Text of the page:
Two channels (L515, L524; length 0.7 m, width 0.2 m) were hewn in the upper part of the bedrock surface above the shaft’s opening, which were probably intended to drain water to a cistern (L514), c. 1.5 m from the edge of the shaft.
Area D
A winepress (L507; Figs. 21, 22) consisting of a shallow elongated treading floor with rounded corners and a deep rectangular collecting vat (L511; 0.7 × 1.3 m, depth 0.6 m) was exposed on the upper part of the bedrock terrace. The walls of the vat were curved and a sump at the bottom was used to collect the remnants of must.
On the lower part of the bedrock terrace next to the winepress was a quarry consisting of two steps: a high level (L506) and a low level (L522; Fig. 21: Section 1–1) on which there were rectangular negatives and severance channels for building stones (length 0.75 m, width 0.4 m). The winepress and nearby quarry may have been used simultaneously.
About 5 m to the west, on the lower part of the bedrock terrace, was another quarry (L523) that had two rows of rectangular negatives and stone severance channels (length 0.75 m, width 0.4 m, height 0.55 m) that were identical in size to those hewn in nearby Quarries 506 and 522.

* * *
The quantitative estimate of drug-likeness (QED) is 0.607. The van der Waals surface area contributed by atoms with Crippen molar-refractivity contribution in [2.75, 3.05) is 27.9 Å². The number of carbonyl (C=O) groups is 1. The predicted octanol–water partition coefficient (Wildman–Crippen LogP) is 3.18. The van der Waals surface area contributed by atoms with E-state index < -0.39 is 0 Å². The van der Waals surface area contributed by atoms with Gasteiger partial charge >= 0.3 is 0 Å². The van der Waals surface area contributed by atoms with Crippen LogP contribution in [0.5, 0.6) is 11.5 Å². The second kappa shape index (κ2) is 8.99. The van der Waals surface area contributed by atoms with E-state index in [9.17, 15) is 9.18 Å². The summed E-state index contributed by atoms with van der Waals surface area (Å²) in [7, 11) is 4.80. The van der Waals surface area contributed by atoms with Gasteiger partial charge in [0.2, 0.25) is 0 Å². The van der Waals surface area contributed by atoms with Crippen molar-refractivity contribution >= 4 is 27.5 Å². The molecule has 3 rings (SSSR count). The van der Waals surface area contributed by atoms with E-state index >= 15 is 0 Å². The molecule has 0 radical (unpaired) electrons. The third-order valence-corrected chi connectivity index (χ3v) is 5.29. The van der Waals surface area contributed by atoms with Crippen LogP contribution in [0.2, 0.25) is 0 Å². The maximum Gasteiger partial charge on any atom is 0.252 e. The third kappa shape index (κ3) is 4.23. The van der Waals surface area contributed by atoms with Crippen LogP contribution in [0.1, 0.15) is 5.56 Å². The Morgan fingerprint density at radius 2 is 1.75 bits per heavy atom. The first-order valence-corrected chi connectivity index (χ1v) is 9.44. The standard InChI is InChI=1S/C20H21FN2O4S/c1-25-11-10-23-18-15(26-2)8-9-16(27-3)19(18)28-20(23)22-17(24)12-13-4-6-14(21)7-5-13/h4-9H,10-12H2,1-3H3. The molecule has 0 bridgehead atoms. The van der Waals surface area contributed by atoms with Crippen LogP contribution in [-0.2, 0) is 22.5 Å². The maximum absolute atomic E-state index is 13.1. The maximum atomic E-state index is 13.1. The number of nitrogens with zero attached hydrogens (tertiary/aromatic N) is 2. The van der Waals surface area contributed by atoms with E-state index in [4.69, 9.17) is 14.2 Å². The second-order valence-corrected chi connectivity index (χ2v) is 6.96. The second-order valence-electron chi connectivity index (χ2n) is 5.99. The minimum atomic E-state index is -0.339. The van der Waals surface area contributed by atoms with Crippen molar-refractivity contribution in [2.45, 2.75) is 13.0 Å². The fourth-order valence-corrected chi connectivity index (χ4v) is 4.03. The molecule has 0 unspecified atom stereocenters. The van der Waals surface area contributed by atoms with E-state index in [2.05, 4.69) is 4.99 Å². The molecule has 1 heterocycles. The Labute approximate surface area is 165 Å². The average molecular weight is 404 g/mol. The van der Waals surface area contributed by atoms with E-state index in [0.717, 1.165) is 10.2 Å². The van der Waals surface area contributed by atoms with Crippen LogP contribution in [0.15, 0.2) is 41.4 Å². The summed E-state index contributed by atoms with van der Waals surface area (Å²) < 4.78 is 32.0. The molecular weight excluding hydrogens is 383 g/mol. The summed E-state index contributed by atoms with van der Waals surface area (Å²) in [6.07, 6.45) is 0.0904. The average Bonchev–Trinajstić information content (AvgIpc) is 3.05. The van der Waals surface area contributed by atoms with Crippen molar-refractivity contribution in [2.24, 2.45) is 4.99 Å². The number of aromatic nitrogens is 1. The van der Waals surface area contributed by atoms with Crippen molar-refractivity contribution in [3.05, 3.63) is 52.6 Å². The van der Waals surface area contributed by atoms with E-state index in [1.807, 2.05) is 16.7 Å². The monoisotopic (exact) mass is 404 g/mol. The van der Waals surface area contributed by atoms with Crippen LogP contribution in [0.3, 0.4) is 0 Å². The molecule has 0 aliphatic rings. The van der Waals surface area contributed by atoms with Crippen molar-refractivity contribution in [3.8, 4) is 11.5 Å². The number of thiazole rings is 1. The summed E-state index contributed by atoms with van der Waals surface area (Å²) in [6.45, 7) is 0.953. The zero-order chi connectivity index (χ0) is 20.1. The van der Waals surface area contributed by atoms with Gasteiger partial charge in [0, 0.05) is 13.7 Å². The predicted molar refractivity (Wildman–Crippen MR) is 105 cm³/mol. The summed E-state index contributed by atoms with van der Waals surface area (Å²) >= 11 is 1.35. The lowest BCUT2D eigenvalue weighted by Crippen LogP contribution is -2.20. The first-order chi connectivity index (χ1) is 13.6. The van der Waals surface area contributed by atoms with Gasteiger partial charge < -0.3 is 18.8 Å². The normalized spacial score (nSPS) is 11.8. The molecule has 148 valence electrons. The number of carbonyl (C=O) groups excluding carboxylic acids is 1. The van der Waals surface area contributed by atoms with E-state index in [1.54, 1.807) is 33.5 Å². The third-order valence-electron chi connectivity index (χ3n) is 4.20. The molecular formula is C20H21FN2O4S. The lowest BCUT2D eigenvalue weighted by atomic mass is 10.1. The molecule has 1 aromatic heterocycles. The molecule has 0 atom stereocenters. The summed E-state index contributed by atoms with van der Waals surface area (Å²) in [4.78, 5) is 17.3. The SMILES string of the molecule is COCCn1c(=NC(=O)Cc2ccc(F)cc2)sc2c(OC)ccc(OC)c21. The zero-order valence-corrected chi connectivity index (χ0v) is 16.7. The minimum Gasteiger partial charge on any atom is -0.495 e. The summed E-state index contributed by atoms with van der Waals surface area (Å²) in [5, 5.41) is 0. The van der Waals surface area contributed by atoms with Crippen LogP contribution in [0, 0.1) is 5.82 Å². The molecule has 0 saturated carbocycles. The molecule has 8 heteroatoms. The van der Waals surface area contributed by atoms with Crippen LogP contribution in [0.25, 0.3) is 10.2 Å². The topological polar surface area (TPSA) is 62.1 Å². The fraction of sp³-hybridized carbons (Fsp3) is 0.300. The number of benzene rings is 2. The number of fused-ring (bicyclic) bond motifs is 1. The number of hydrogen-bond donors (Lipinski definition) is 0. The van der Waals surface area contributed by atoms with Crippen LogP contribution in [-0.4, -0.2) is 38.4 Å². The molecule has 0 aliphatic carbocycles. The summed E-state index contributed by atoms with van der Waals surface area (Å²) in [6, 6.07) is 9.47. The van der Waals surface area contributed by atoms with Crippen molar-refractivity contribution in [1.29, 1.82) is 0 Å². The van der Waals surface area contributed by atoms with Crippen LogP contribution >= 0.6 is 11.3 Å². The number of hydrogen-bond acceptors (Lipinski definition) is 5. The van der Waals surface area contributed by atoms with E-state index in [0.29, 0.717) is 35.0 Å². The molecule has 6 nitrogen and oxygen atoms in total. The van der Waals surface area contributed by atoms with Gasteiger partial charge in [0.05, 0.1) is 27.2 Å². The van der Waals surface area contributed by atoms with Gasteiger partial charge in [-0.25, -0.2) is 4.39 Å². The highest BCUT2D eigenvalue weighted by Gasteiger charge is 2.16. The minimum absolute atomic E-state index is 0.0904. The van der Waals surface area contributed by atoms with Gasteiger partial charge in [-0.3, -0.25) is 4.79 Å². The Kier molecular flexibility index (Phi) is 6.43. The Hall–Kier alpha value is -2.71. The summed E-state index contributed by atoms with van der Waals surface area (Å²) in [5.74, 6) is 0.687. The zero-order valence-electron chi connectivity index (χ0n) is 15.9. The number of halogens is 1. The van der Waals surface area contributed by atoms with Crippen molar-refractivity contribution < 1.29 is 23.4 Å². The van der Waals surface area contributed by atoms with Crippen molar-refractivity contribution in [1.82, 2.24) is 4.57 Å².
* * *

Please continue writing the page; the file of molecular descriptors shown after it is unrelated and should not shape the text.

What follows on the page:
Several non-diagnostic pottery sherds were found in the soil layer that covered the winepress, collecting vat and quarries.
Area E
Two rock installations (Fig. 23) were documented on the lowest bedrock terrace in the excavation area, adjacent to the wadi channel: a rock-hewn cell (L127) the purpose of which is unknown, and a building-stone quarry (L128) that included the severance channels used to detach the stones from the bedrock (length 1 m, width 0.65 m).
Yael Gorin-Rosen
The excavation revealed several fragments that could be identified and dated in the two shafts of the burial caves, which, as evidenced by their finds were used for a different purpose in a later period. In Shaft 102 in Area A, mainly body fragments and small fragments were found (not drawn or photographed): two fragments of necks belonging to bottles or jars decorated with a thick glass trail. The vessels and ornamentation are of a greenish-blue shade of glass and date to the late Byzantine and the Umayyad periods. Another fragment was an everted bottle rim that forms a wide shelf, made of translucent glass typical of the Abbasid–Fatimid period. Such vessels are known, for example, in Tiberias (Gorin-Rosen 2013, Fig. 7:2, 3). Among the body fragments were those dating to the Early or Late Roman periods.